I do not know to what extent the above-listed policy relates to the particular case of that soldier on 60 Minutes.

GawnFishin’:

:rolleyes: No, it’s not a good question, it’s a smart-ass rhetorical question. Obviously, the shooting is about making sure a democratic, America-friendly government rather than another Saddam or another Khomeini is running Iraq. The official diplomatic way of saying this is that the U. S. military (and its coalition partners) were invited/requested by the Iraqi Interim Government to assist them in stabilizing the country.

Ok, did you note the context in which I answered and that that was the question posed to me by David Simmons in post #6. You quote my answer minus the smiley which was meant to portray my intention that to answer that question would probably cross the politics in GQ line, don’t want to go there.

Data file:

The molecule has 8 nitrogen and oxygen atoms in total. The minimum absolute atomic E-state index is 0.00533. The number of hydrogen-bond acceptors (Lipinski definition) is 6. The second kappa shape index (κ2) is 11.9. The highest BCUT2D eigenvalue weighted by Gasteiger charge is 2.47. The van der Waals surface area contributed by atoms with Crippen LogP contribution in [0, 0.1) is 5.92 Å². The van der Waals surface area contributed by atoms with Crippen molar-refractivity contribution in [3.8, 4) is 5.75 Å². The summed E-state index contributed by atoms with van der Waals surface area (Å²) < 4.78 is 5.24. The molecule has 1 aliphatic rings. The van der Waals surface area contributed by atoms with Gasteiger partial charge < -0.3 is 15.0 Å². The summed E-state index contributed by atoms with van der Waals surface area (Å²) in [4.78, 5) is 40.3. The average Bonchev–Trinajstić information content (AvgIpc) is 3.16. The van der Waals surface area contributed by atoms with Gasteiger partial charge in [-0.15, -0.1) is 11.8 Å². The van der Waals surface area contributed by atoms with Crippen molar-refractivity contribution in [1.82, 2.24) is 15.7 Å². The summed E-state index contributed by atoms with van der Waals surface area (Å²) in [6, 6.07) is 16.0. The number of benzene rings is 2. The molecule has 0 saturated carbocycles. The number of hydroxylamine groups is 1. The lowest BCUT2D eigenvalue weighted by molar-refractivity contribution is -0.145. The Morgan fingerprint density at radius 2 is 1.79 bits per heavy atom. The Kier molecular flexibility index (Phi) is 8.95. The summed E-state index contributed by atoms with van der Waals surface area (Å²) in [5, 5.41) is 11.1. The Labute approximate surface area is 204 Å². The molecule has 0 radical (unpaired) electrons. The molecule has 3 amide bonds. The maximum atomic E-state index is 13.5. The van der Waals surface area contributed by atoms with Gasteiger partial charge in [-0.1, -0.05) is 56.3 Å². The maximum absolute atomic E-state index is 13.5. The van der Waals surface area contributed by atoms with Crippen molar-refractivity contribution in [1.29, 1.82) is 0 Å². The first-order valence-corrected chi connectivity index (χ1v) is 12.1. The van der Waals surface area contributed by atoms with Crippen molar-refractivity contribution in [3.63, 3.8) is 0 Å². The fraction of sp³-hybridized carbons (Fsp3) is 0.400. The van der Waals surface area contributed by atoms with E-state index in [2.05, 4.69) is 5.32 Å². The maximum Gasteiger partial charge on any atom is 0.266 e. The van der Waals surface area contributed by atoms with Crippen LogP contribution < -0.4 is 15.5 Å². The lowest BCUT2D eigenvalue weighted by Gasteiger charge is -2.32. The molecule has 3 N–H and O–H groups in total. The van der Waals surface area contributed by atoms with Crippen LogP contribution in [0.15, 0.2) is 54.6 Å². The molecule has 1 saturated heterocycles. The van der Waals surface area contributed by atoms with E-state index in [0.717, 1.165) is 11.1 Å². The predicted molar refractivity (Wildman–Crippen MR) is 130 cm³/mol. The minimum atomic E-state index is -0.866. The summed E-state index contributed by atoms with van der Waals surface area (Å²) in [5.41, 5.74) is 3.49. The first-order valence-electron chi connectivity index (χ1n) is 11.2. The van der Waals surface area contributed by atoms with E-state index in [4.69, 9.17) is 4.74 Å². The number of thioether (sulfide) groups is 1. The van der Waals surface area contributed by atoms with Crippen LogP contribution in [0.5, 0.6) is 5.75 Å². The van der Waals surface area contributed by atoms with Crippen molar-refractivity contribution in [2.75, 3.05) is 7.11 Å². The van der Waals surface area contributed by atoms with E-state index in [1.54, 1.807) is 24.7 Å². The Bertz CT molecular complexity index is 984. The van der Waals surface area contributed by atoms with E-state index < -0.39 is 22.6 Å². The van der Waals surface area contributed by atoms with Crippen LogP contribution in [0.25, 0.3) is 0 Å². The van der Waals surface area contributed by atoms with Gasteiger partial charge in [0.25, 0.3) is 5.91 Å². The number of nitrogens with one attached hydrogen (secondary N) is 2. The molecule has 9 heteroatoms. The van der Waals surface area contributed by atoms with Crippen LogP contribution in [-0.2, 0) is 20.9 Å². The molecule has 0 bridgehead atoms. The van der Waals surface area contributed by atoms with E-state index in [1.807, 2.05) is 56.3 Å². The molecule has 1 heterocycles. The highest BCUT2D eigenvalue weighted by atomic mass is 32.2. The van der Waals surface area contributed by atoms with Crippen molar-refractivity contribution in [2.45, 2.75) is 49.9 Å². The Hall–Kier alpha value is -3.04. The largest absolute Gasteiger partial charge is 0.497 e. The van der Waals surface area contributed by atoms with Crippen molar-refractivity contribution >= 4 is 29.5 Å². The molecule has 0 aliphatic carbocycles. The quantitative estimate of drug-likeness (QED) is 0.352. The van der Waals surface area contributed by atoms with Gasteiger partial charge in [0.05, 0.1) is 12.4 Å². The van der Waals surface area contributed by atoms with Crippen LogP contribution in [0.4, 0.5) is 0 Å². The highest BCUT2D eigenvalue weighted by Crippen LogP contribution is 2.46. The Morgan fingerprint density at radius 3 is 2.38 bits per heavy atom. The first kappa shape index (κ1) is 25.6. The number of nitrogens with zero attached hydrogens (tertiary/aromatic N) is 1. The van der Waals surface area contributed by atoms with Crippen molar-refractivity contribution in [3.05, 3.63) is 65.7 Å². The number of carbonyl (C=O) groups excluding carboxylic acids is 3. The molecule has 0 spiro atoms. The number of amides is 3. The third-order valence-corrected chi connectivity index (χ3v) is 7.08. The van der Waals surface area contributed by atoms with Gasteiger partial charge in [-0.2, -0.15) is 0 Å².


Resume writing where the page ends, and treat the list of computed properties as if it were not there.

Now, wasn’t the marriage prior to the interim government being installed? If so then it must have been during the invasion period so my question would be correct because GWB had stated who then enemy was and wasn’t not me. Now if I am wrong about the time line or I what I have attributed to GWB having said them I apologise but I do believe those were his words or something to that affect.

However I think Ravenman has clearified the situation pretty well. Which I think negates the argument of whether or not the marriage was permissable anyway.

According to Ravenman, then, the CO wouldn’t have had the right, unless it was on the technicality that the soldier didn’t ask in advance. 60 Minutes wasn’t clear if he asked.

Can anyone add anything to this?

Someone said.
“It’s possible you’re right. The regime of Saddam is gone and all that is left in Iraq are its citizens and its infrastructure. So what is all the shooting about?”

Gawn Fishin, I admire the way you tried to steer the topic back on course. However, I (and CM Kelly too obviously) have found that if some one pops their little breen head out from under the bridge and drops a politicly loaded question grenade, its best to just not pick it up.